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Part 1: The Path to Organizational Health By Al Lopus

Our experience at Best Christian Workplaces Institute supports there are four steps in “The 4-D” cycle an organization can take to move towards organizational health.

Those steps include :

  • Discovery (appreciating and valuing)
  • Dream (envisioning)
  • Design (co-constructing the future)
  • Destiny (learning and empowering to sustain the future)

These four steps reflect an approach entitled “Appreciative Inquiry” pioneered by David Cooperrider of Case Western Reserve University. “Appreciative Inquiry” appeals to Christian organizations because it follows an approach based on strengths that align with a biblical worldview.

Today, I focus on the first two steps.


1. Start by assessing organizational health. Many leaders find it helpful to know what the issues are so they can surgically address them rather than rely on their own understanding. The results should identify key outcomes, such as overall health, leadership team cohesion, levels of trust, strength of middle management, and areas of strength. What is the level of health in your organization’s culture?

The results of a survey assessment give you a clear picture of your organization’s overall health and the fundamentals of a plan to address issues blocking your organization. One vital task of a leader is to define the current environment and move the group towards excellence.

2. Engage your staff in dialogue. The second part to engage individuals and small groups in dialogue. We encourage an appreciative approach by asking positive questions. For example, “Let’s make a wish for our organization: Describe what it looks like when there is a high level of trust between senior leadership and staff.” These exercises are targeted to address issues identified as improvement areas in the organizational survey and those blocking organizational health.

3. Identify your organization’s core passion(s). Tapping into your organization’s core passion is necessary in identifying its creative life-affirming qualities, capabilities, and resources. It is a search for what nourishes people for better performance and organizational excellence; what excites, energizes, and inspires employees, customers, and constituents. Some describe this as “how God shows up here.”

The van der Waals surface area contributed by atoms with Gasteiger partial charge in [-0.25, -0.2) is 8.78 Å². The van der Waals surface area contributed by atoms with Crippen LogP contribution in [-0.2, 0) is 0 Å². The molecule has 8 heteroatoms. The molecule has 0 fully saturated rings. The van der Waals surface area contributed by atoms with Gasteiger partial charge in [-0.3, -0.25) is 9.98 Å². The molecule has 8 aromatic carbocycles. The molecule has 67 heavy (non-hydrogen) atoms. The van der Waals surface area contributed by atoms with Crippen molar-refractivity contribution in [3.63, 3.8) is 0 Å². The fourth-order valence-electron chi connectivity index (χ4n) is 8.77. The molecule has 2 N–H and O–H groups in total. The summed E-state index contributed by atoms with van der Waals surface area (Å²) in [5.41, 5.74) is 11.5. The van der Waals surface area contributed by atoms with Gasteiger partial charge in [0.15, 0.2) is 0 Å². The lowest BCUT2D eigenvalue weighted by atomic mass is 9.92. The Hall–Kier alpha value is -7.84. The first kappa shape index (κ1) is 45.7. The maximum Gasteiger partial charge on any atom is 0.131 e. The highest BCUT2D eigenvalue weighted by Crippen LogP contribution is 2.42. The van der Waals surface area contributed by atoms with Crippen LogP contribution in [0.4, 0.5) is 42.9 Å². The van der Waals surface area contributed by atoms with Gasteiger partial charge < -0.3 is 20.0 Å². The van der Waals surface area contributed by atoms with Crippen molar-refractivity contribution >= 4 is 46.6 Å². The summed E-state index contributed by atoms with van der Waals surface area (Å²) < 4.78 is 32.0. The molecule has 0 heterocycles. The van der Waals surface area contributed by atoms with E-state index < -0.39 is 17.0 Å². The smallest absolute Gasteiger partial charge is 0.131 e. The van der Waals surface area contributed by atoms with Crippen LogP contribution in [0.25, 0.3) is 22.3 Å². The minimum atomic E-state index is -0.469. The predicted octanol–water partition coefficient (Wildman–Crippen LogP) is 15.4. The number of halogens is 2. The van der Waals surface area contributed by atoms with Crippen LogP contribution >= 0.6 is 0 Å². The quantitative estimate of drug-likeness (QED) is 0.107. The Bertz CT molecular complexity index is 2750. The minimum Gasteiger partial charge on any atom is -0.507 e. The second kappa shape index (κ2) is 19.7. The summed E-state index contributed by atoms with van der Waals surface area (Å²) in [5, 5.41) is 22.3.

Overcoming pessimism among staff is a hurdle for many organizations. The Dream step uses the results of the Discovery step to identify key themes when the organization has been most alive. Envisioning involves passionate thinking and creating a positive image of a desired future.

1. Engage God and the entire staff in the Dream phase. The days of directing an organization by taking the senior leadership team offsite for a couple days are over. To move quickly, the whole system must be involved to catch a new vision and passion.

2. Have your staff describe “high point” experiences. God often instructed his leaders to build an altar in a spot where significant experiences occurred to help us remember. This is similar. Have your staff describe “high point” experiences when they felt most alive and engaged in the ministry.

3. Describe your organization at its best. In a group setting, have the staff describe what your organization would look like if it were everything they dreamed for it. This process is personally and organizationally invigorating, and it can be the catalyst for significant progress.

How are you currently assessing the health of your organization?


Al Lopus is president and co-founder of the Best Christian Workplaces Institute (BCWI)—excerpt from Outcomes Magazine Summer 2011.


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